* The following perspectives were taken from Michael Reddington’s presentation at DisruptHR 3.0 in Charlotte, NC on 4/25/18.
We’ve all felt it before. The emotional combustion that results from our of our hearts pounding in our chests, our lungs gasping for more oxygen, our faces turning bright red and an eloquent string of curse words running through our brains while we try to choose how to verbalize our feelings without sacrificing our careers.
What could possibly trigger such a Shakespearean approach to swearing? Quite often it’s when a co-worker looks us right in the face (or their computer screen, or their cell phone screen) and tries to explain why whatever they did, or didn’t do, couldn’t possibly be their responsibility. What kind of fools do they take us for? Don’t they remember we gave them the initial assignment? Don’t they realize we know what really happened? Has it even crossed their mind that they owe it to us to take responsibility and tell us the truth?
We’ve just found the problem. It’s common for leaders to assume, or even demand, that their rank within the organization compels everyone else to be honest with them at all times. In fact, the opposite is true. Your title is exactly what often motivates your employees to dig deep, create stories, explanations, and even lies to avoid taking responsibility for their actions.
This usually makes us furious because we perceive it as disrespectful. While we are getting ourselves all worked up we are missing the point. They aren’t necessarily disrespecting us. Most of the time they tell these tall tales to save face and protect their self-images. Make no mistake, the number one fear that stops most people from doing most things isn’t failure – its embarrassment. Additionally, the number one reason why most adults lie is to avoid consequences that are either real or perceived. We also need to consider that when people are feeling uncertain and/or anxious they typically shift their focus to relieving the stress, while saving face.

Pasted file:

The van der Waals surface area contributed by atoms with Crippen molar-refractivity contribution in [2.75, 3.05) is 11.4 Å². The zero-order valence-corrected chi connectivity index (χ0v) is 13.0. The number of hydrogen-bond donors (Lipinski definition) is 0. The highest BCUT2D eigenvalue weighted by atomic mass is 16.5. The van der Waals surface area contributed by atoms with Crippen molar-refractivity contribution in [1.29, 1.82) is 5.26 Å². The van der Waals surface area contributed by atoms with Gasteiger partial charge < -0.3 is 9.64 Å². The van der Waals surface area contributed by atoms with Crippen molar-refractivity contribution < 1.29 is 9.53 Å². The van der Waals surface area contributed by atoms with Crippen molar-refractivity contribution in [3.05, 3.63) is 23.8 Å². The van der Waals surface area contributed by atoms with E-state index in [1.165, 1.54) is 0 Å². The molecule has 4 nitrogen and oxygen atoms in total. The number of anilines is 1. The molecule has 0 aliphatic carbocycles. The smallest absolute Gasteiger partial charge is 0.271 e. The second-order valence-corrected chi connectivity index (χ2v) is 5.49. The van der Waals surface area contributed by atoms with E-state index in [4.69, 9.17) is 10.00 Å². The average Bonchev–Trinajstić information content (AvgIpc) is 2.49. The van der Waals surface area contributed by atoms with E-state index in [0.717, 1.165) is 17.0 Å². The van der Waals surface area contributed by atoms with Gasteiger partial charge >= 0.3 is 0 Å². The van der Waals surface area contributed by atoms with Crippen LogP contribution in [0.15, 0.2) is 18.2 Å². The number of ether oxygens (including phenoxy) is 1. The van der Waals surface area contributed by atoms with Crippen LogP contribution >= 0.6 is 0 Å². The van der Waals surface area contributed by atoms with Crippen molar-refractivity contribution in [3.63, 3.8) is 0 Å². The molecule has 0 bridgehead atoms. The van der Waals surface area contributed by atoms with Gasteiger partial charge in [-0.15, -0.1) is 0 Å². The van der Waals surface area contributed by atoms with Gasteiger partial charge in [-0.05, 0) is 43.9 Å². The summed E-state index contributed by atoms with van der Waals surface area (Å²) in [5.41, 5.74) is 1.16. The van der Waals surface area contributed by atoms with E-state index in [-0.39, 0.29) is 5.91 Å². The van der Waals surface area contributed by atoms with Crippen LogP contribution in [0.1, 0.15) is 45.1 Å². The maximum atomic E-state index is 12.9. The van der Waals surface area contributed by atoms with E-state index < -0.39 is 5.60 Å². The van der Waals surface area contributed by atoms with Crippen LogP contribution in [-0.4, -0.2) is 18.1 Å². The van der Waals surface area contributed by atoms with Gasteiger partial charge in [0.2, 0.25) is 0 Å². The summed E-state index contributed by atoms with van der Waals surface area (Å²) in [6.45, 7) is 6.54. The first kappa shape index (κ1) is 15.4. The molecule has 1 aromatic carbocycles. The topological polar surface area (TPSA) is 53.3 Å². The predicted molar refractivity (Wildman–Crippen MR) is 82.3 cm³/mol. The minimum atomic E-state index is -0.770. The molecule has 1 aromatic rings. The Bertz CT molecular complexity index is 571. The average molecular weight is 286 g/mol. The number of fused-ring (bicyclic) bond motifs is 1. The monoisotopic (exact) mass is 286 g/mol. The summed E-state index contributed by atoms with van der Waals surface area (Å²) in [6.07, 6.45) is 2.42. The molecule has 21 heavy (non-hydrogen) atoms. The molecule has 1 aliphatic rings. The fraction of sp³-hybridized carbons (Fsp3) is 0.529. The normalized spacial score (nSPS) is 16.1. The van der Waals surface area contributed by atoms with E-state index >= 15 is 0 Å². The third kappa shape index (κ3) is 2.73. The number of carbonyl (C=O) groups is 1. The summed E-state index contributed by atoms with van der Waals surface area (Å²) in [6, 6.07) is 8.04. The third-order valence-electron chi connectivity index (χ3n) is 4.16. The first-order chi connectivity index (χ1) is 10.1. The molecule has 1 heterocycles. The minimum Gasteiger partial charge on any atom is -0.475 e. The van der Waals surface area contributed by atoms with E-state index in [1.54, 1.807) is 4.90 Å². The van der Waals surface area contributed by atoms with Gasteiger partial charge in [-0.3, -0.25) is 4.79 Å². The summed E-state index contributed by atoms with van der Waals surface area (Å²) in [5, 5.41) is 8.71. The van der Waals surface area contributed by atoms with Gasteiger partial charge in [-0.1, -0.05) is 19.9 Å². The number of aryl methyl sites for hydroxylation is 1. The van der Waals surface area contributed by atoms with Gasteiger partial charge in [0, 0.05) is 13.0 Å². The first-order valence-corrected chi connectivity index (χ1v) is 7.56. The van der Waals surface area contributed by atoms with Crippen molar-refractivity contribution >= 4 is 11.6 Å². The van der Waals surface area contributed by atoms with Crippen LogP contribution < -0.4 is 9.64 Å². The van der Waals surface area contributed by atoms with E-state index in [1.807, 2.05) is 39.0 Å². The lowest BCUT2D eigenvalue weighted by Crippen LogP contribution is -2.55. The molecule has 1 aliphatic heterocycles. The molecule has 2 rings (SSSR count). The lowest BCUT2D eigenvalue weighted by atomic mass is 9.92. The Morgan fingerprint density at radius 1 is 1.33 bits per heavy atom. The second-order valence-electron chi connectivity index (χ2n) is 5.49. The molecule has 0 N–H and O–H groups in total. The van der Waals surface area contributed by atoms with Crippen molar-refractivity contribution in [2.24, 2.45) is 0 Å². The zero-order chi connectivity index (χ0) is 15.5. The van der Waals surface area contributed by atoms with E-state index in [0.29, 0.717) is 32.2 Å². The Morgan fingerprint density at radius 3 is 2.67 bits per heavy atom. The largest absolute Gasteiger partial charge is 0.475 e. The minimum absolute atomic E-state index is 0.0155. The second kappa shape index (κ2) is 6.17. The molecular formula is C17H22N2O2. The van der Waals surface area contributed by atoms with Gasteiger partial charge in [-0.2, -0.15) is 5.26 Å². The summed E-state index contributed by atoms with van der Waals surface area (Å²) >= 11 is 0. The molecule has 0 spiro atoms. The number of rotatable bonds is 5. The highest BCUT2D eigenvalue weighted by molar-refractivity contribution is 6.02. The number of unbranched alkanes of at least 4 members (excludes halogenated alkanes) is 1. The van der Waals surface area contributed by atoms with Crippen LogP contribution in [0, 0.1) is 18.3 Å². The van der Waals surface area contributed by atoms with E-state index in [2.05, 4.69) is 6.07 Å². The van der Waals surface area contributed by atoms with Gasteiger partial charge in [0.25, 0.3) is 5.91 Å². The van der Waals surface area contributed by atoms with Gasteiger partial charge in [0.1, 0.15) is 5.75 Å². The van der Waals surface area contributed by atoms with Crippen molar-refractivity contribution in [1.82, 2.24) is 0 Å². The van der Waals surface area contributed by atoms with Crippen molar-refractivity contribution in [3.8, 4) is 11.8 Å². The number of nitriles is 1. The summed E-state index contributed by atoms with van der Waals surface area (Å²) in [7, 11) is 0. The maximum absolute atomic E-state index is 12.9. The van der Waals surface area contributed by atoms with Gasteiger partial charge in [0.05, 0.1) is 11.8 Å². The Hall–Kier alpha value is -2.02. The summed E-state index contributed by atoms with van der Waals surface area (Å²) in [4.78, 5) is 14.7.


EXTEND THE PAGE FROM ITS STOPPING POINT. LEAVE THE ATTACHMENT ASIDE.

As leaders, when our blood boils it can be extremely tempting to look right at our storytellers and tell them that we know the truth, we know they are lying and they need to take responsibility. However, this will only have a boomerang effect and force them to defend the position they’ve already staked themselves to – no matter how absurd it is.
Regardless of how your co-worker’s story makes you feel, you still have a mission to accomplish. Before you respond ask yourself “What is my goal and how will this help?” If you can’t articulate how what your considering saying will will help you achieve your goals, or if you like it will make you feel better, please don’t say it. Additionally, you can step into your audience’s shoes and ask yourself “Why shouldn’t they tell me the truth and accept responsibility?” Answering these questions allows you to embrace a new perspective, take a deep breath, show a little patience, turn their excuses to your advantage and respond in a way that helps them protect their self-image and avoid feeling embarrassed.
If you truly want your co-workers to take responsibility for their actions, and not just satisfy your ego, you will be far more successful if you ask them to take responsibility for their actions at the end of the conversation, not the beginning. As hard as it may be, start the conversation by accepting their excuses and patiently work backwards until they realize their story won’t hold water and they make their own decision to accept responsibility.
In times of potential conflict focus on the issue not the person and focus on the resolution not the consequences. Be pleasantly surprised by the results, and be kind to your blood pressure.
Michael Reddington, CFI is an executive resource, the president of InQuasive, Inc. and the creator of the Disciplined Listening Method. He teaches leaders from all industries and specialties how to apply strategic, ethical persuasion techniques in all of their conversations. To learn more contact Michael directly at +1 (704) 256-7116 or firstname.lastname@example.org.